SRS: Same with suits, right? If you wear like a suit that cost a hundred dollars, new and it’s uncomfortable, you may easily think “Oh, I don’t like suits, they’re uncomfortable” but you just don’t know what’s out there.
PM: I mean, I think with suits and even with dress shoes, people still wear them because they are still worn. Very, very, few men wear hats. So with suits, even though a guy may not like it, it may not fit, he doesn’t know anything about it, he feels that he has to wear one for whatever reasons. When I had that first experience with Steven because I got a hat made for the radio piece and he sat down with me, and he looked at not only the size of my head, the shape of my head, my shoulders, my stance, the clothes that I wear, my wardrobe, my overcoat, he took all these things into consideration. It was like a holistic approach to one hat, and when I started wearing that hat, I never had a moment where somebody said “Oh, you’re wearing a hat!” instead they said, “That’s a nice hat!”
SRS: SO, do you smoke cigars?
PM: Yes, I do.
SRS: How many would you smoke a month, would you say?
PM: I would say, it varies. In the summer, maybe it’s a couple a week. In the winter, maybe a couple a month.
SRS: It’s cold in Toronto in the winter, so I can see that.
PM: Very cold, so there isn’t much smoking in the winter because I do not smoke indoors but in the summer, when the weather is nice enough maybe one or two every week.
SRS: That’s nice! Do you kind of pair it usually with some spirits or some port or Madeira?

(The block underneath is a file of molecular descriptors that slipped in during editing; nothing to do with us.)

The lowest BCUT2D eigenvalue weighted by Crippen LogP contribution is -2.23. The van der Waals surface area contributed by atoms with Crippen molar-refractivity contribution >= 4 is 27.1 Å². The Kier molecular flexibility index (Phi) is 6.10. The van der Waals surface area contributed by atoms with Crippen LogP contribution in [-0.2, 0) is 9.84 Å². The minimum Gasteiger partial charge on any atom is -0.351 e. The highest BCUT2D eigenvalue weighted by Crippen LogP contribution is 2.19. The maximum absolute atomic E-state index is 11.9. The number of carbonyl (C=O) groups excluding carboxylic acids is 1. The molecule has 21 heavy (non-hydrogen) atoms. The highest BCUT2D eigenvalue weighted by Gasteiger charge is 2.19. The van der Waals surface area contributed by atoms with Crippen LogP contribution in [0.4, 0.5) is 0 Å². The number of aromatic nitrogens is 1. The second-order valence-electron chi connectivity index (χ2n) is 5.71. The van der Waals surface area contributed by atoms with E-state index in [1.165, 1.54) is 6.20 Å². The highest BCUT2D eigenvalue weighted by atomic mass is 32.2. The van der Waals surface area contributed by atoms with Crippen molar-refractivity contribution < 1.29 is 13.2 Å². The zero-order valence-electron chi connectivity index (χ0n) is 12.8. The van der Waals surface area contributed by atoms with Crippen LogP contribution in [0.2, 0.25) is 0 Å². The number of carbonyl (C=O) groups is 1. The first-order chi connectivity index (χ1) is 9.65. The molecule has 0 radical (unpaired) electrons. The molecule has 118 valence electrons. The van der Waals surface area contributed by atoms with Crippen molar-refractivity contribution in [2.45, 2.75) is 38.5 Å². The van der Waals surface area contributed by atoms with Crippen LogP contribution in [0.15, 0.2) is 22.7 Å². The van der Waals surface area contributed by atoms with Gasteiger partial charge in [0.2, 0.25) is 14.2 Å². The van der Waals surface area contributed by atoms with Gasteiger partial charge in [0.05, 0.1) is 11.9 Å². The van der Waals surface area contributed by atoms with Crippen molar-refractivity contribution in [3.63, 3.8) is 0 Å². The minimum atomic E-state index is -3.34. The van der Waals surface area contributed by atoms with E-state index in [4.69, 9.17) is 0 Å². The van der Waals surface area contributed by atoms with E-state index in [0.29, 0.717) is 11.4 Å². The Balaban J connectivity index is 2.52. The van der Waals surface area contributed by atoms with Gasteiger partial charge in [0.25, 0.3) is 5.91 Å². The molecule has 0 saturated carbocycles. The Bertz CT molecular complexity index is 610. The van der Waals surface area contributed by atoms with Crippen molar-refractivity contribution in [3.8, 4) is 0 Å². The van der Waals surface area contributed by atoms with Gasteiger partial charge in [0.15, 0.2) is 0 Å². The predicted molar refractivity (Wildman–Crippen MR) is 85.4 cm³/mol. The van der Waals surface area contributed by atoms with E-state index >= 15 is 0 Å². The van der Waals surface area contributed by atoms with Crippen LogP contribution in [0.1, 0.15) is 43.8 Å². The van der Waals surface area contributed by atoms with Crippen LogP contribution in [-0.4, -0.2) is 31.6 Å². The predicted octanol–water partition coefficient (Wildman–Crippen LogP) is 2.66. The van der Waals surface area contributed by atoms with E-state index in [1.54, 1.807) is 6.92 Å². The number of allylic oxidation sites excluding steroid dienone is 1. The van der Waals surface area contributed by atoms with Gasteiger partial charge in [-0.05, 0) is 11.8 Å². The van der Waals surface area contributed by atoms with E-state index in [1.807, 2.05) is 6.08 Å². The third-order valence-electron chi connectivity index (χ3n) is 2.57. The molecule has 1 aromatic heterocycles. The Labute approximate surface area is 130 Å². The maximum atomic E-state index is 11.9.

PM: Yeah, I have my favorite pairings, and they’re usually seasonal. You know, I find that in the colder months, I go towards Port and scotch. In the warmer months, it’s much lighter, refreshing drinks whether it’s mojito or daiquiris or whatever. Recently I’ve discovered how good Port wine can be.
SRS: It seems that you like mature and aged things, the port and the cigars, how would you say does that translate to wardrobe items? What items would you say get better with age?
PM: Well, definitely shoes. There’s no question that I see the relationship, I see a very close relationship between tobacco, wine, and leather in terms of the preparation, the process that they pass through, obviously the sensual aspects, whether it’s the color or the smell, the feel to a certain extent. Almost every cigar I’ve ever smoked in my life has had at least one hint of leather to it but the way that leather ages, quality leather, the way that it ages, and this is in a sense the greatest problem with the state of, I would say one of the problems of the state of men’s wear today, is that we have a generation of people newly discovering something that isn’t as good as it will be a few years from now. For instance, they’ll buy a brand new pair of shoes, and they’ll be disturbed that they’re starting to crease, they’re starting to wear as opposed to you know, in five to ten years, that’s when that’s really going to come to life, much like for instance, if you go to Cuba and buy a brand new cigar, you know what? You are actually going to have to put that in your humidor for at least two to three years, if not five. You get the full enjoyment out of that. In our culture, it’s very much about appreciating something we wanted now. Instant gratification.